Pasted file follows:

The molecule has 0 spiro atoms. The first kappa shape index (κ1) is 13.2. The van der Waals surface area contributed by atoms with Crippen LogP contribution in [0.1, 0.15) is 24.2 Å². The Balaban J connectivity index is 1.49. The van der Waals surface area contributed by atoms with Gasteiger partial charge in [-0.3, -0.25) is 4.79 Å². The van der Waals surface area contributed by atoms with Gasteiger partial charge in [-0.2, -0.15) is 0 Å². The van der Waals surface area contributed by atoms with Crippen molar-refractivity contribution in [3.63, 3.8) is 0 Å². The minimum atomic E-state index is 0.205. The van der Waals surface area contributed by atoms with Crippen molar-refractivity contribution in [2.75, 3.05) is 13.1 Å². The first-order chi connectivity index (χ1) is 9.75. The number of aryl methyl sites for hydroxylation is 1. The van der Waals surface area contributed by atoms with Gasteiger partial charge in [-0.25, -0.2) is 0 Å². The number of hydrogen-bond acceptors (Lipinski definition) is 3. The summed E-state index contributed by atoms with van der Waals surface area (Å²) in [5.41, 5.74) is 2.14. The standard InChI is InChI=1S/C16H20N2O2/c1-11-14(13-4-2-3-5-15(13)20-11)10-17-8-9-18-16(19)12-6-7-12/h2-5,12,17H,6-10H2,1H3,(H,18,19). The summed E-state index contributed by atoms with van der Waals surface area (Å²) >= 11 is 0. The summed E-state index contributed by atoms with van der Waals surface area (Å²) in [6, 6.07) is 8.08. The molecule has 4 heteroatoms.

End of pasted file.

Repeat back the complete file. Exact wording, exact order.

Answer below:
The molecule has 0 spiro atoms. The first kappa shape index (κ1) is 13.2. The van der Waals surface area contributed by atoms with Crippen LogP contribution in [0.1, 0.15) is 24.2 Å². The Balaban J connectivity index is 1.49. The van der Waals surface area contributed by atoms with Gasteiger partial charge in [-0.3, -0.25) is 4.79 Å². The van der Waals surface area contributed by atoms with Gasteiger partial charge in [-0.2, -0.15) is 0 Å². The van der Waals surface area contributed by atoms with Crippen molar-refractivity contribution in [3.63, 3.8) is 0 Å². The minimum atomic E-state index is 0.205. The van der Waals surface area contributed by atoms with Crippen molar-refractivity contribution in [2.75, 3.05) is 13.1 Å². The first-order chi connectivity index (χ1) is 9.75. The number of aryl methyl sites for hydroxylation is 1. The van der Waals surface area contributed by atoms with Gasteiger partial charge in [-0.25, -0.2) is 0 Å². The number of hydrogen-bond acceptors (Lipinski definition) is 3. The summed E-state index contributed by atoms with van der Waals surface area (Å²) in [5.41, 5.74) is 2.14. The standard InChI is InChI=1S/C16H20N2O2/c1-11-14(13-4-2-3-5-15(13)20-11)10-17-8-9-18-16(19)12-6-7-12/h2-5,12,17H,6-10H2,1H3,(H,18,19). The summed E-state index contributed by atoms with van der Waals surface area (Å²) >= 11 is 0. The summed E-state index contributed by atoms with van der Waals surface area (Å²) in [6, 6.07) is 8.08. The molecule has 4 heteroatoms.